# Science and the problem of the hammer

Stephen Law not only points out that science is fundamentally incapable of answering many questions and solving many puzzles, but that it wasn’t even involved in one of its landmark “experiments”:

KEY POINTS ARE:

(i) this is not a puzzle that can be solved by empirical research.
(ii) It’s a conceptual puzzle that requires a conceptual solution. It’s a puzzle that takes armchair reflection to solve.

So not every puzzle is a puzzle that is best solved by empirical investigation. Some of the deepest and most baffling puzzles can, in fact, only be solved by armchair reflection.

In fact, all sorts of interesting discoveries can be made from the armchair. Mathematical discoveries, for example, can be made from the armchair. They can be achieved by pure thought alone – without doing any data collection or laboratory experiments.

We can also RULE OUT certain hypothesis from the comfort of the armchair.

Suppose an explorer claims to have discovered a four-sided triangle on their travels. Should we mount an expedition to go and check whether this momentous claim is correct? Of course not. We can figure out, from the comfort of our armchairs, that no such triangle exists. Triangles, by definition, have three sides. So a four-sided triangle involves a contradiction. It cannot possibly exist.

This is a rather obvious example. It’s obvious that four-sided triangles are ruled out conceptually. They involve a logical contradiction. But sometimes what is ruled out conceptually is NOT so obvious.

Aristotle claimed that objects of different mass will fall at different speeds. A large, heavy metal ball will fall faster than a small, light metal ball.

Back in the late 16thC, Galileo proved that Aristotle was wrong. Some say he did this by dropping two balls off the top of the leaning tower of Pisa. The two balls landed at the same time. Neil Armstrong did the experiment with a feather and hammer on the Moon

But actually, Galileo probably didn’t perform that experiment. He actually performed a thought experiment – one that he describes in his book On Motion. And of course thought experiments can be run from the comfort of ones armchair.

Galileo reasoned like so…

Imagine two balls, one heavier than the other, connected by a string. Drop this system of objects from the top of a tower. If we assume heavier objects do indeed fall faster than lighter ones (and conversely, lighter objects fall slower), the string will soon pull taut as the lighter ball drags on and slows the fall of the heavier ball. But the system considered as a whole is heavier than the heavy ball alone, and therefore should fall faster than the heavy ball on its own. So Aristotle’s theory, just like the claim that there exists a four-sided triangle, generates a contradiction. Galileo could establish that it is false from the comfort of his armchair.

True, this is a scientist doing a scientific thought experiment, but it illustrates the point that highly significant discoveries can indeed be made from the armchair.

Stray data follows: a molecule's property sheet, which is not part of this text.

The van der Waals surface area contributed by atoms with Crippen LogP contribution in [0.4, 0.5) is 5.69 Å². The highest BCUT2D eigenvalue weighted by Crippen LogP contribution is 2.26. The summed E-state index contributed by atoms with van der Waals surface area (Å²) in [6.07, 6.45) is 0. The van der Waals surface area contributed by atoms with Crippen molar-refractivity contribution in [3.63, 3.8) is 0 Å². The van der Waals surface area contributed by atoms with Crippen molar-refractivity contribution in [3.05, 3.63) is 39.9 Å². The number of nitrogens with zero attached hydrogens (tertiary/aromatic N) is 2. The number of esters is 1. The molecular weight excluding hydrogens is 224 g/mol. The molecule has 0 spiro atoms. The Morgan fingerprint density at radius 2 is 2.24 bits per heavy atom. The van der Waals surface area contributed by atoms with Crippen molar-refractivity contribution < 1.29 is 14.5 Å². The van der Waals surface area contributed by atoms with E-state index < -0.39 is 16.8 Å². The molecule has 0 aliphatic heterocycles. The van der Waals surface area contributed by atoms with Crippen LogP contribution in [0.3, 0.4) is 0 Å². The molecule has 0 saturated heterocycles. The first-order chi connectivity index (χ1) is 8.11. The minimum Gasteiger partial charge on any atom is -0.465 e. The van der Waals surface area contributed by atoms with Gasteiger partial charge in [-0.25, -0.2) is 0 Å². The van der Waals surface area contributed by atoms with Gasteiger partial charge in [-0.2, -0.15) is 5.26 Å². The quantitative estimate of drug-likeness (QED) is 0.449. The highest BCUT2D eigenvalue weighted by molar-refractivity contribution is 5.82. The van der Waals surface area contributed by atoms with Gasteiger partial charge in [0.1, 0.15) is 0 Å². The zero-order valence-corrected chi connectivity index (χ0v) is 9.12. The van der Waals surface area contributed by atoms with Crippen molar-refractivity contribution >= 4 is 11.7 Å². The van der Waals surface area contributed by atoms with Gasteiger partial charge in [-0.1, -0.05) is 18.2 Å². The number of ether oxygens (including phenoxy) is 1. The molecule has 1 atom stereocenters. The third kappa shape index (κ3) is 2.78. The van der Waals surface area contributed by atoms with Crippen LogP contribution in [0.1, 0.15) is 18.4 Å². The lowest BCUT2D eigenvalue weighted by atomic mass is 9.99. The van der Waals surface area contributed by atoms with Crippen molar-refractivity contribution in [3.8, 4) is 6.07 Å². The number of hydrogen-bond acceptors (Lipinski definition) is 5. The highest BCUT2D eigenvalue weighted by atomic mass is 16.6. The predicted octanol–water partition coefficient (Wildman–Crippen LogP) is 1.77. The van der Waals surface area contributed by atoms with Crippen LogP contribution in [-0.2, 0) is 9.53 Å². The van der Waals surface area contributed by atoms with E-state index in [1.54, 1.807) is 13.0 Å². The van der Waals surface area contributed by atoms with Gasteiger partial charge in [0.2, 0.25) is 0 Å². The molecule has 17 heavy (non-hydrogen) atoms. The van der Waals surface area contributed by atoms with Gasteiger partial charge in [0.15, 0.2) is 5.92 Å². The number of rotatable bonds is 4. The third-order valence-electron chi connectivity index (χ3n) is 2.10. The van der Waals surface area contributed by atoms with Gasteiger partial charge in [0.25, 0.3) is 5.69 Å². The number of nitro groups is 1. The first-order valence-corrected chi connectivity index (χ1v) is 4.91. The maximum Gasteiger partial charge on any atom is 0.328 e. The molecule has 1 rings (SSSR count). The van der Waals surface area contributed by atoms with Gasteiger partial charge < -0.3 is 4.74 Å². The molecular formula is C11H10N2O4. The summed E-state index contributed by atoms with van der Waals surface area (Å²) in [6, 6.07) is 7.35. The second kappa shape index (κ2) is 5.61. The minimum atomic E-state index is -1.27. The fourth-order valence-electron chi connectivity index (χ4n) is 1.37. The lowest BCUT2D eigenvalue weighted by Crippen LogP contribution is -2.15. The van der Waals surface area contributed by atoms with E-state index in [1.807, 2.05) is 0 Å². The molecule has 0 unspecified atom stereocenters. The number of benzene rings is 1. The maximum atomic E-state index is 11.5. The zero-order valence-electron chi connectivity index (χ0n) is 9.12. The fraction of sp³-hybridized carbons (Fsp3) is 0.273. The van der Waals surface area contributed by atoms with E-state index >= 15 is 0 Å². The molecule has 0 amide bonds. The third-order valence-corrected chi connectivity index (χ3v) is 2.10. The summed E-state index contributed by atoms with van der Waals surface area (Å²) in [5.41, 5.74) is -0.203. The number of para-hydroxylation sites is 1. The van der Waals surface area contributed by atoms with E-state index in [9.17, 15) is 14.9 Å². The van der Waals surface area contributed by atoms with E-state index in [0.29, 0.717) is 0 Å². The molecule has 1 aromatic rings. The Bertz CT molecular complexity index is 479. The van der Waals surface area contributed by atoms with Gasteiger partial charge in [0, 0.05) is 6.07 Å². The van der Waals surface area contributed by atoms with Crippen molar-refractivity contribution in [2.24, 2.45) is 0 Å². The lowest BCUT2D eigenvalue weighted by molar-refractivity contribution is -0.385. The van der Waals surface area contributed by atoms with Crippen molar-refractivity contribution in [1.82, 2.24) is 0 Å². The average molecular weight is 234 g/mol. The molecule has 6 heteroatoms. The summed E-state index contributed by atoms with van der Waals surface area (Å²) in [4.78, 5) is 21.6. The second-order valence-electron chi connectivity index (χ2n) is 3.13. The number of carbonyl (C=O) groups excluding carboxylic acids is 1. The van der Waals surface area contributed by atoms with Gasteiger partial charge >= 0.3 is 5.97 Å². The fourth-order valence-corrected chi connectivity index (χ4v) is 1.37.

Of course, philosophers need to be scientifically literate. Scientific discoveries can be of philosophical relevance. But, at heart, philosophy IS an armchair discipline. And it is none the worse for that.

Philosophy is about conceptual investigation and clarification. Philosophers make conceptual discoveries. I have illustrated how they tackle conceptual puzzles – puzzles that the scientific method just isn’t equipped to solve.

They also probe what we take for granted, our common sense assumptions, sometimes with dramatic results. Philosophers may reveal that what we believe has quite shocking unacknowledged consequences, for example.

This can lead to important breakthroughs. Particularly in moral philosophy. Many of the most important developments over the last couple of hundreds years or so have come about because of philosophical reflection – questioning of, and thinking through the consequences of, some of our most basic moral assumptions and principles.

So philosophy, it seems to me, is not just fascinating, it is also hugely valuable. Blah blah…

Richard Dawkins thought the mirror puzzle and solution was science not philosophy (really? – the last two papers I read on it were in philosophy journals, and I cannot imagine they’d be published in a science journal as they were purely conceptual and involved no empirical claims). Richard wondered why what I do is labelled “philosophy” at all. It’s just thinking, he said.

It’s been conclusively demonstrated that Richard Dawkins doesn’t know much about history, theology, or philosophy. But I have to admit, I find it remarkable, bordering on astonishing, that he apparently doesn’t even know what philosophy is. No wonder he doesn’t believe in God, he doesn’t even believe in philosophy when it is being performed right in front of his face.

It is also becoming increasingly clear that due to their enthusiasm for science, the scientific-secular faithful is like the proverbial man with the hammer, always searching for a nail.